Black News

Family Says Teen Was Killed for Refusing to Join a Gang


by Dr. Boyce Watkins

Darryl Green was killed in the Englewood neighborhood of Chicago, a place where death and violence are all too common.  The 16-year old boy was not murdered in the middle of a crime or drug deal, but was instead killed because he refused to join a gang.

His aunt, Juanita Bonner, expressed her shock and disappointment that he would be killed, because he didn’t fit “the profile” of someone expected to not make it to his 18th birthday.

“He never goes anywhere. It’s just so shocking for this to happen to anyone,” she said.

Darryl’s body was found behind a boarded up house in the area.  The killer is still on the loose, as are most of the killers on the south side of Chicago.

“It’s somebody’s child. . .you know, just laying down on that ground, dead. You know, just another life gone,” said Eola States, Englewood resident.

The family says that police told them that their son was beaten to death.   But no details are confirmed by the police.

Darryl had stopped going to school and family members think that he was beaten because he refused to join a gang.

The nation shed millions of tears for the late Trayvon Martin, a tragedy that cuts to the core of our souls.  The idea that a young black man can be killed by a deranged rent-a-cop for not “staying in his place” is a sickening display of just how racist our justice system can be.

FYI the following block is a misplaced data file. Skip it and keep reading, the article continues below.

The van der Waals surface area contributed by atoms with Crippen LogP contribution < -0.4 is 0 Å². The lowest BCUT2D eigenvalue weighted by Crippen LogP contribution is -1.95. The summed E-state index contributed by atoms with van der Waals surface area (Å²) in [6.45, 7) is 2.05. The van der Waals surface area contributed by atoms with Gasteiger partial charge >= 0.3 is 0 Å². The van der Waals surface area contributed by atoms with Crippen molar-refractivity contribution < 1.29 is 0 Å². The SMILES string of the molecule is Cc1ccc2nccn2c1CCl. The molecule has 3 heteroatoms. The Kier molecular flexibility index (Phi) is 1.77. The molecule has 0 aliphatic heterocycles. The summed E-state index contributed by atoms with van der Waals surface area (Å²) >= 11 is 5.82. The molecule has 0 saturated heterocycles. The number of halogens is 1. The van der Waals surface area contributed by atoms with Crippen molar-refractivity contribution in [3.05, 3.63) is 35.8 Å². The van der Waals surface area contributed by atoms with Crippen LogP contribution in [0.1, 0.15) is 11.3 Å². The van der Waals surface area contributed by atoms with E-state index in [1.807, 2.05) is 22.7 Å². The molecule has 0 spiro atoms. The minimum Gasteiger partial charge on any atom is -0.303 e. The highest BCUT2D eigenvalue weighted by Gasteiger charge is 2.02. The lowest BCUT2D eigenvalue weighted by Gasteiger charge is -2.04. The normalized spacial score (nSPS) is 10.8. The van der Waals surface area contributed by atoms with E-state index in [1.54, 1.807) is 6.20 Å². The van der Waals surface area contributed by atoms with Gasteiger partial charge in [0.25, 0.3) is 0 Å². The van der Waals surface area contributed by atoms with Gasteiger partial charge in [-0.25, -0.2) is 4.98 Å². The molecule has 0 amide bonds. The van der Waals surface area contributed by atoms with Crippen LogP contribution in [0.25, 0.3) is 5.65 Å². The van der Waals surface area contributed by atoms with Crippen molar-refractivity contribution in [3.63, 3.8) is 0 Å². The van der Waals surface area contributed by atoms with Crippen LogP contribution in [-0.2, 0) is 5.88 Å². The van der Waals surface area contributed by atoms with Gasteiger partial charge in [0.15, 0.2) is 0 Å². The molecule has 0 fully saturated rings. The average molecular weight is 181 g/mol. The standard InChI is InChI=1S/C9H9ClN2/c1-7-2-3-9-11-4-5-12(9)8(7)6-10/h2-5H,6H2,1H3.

But one point I reiterated when speaking with Rev. Jesse Jackson the morning after the Zimmerman verdict was that there are hundreds of Trayvon Martins in every single city.  Each of their lives are precious, and these young men don’t deserve to die.  Unfortunately, many of them are born into a warzone created by the War on Drugs many years ago.  This creates a concrete jungle where it’s either kill or be killed.  But for these men, the George Zimmerman “Stand Your Ground” rules don’t apply:  Quite a few men were given long prison sentences for killing gun-toting assailants who shot at them first.

The point is that, in many situations, even the predator started off by decided that he would no longer be the prey.  So, even perpetrators are victims, and the bullying in a place like Englewood takes on a great deal more seriousness than any of us could ever imagine.   Darryl was being bullied, people failed to protect him, and now he’s six feet in the ground.

When my best friend was shot in the head many years ago, I remember that the public made the same assumptions about him that they did for Trayvon Martin:  He was probably a thug, maybe a drug dealer and did something to deserve to die.  Little did they know that we were best friends for a reason;  Neither of us got into any trouble and were seeking to be good people.

But for black men, people rarely assume that we are good people, worthy of a long and prosperous existence.  In fact, some don’t even think we’re human.  Trayvon was transformed by racist media from a normal 17-year old child into some kind of Hulk-like gangster with a death wish, which was blatantly disrespectful to his family, his person and his community.

Black boys are hit with injustice everywhere they turn.  If they are not victims of violent crime, they are the first ones sent to prison, more likely to be searched, and receiving longer prison sentences than everyone else.  These young men are the future husbands and fathers of the black community, so our collective genocide can be linked to the demise of the black male in America.   This is something we cannot tolerate.

Dr. Boyce Watkins is the author of the lecture series, “The 8 Principles of Black Male Empowerment.”  To have Dr. Boyce commentary delivered to your email, please click here.

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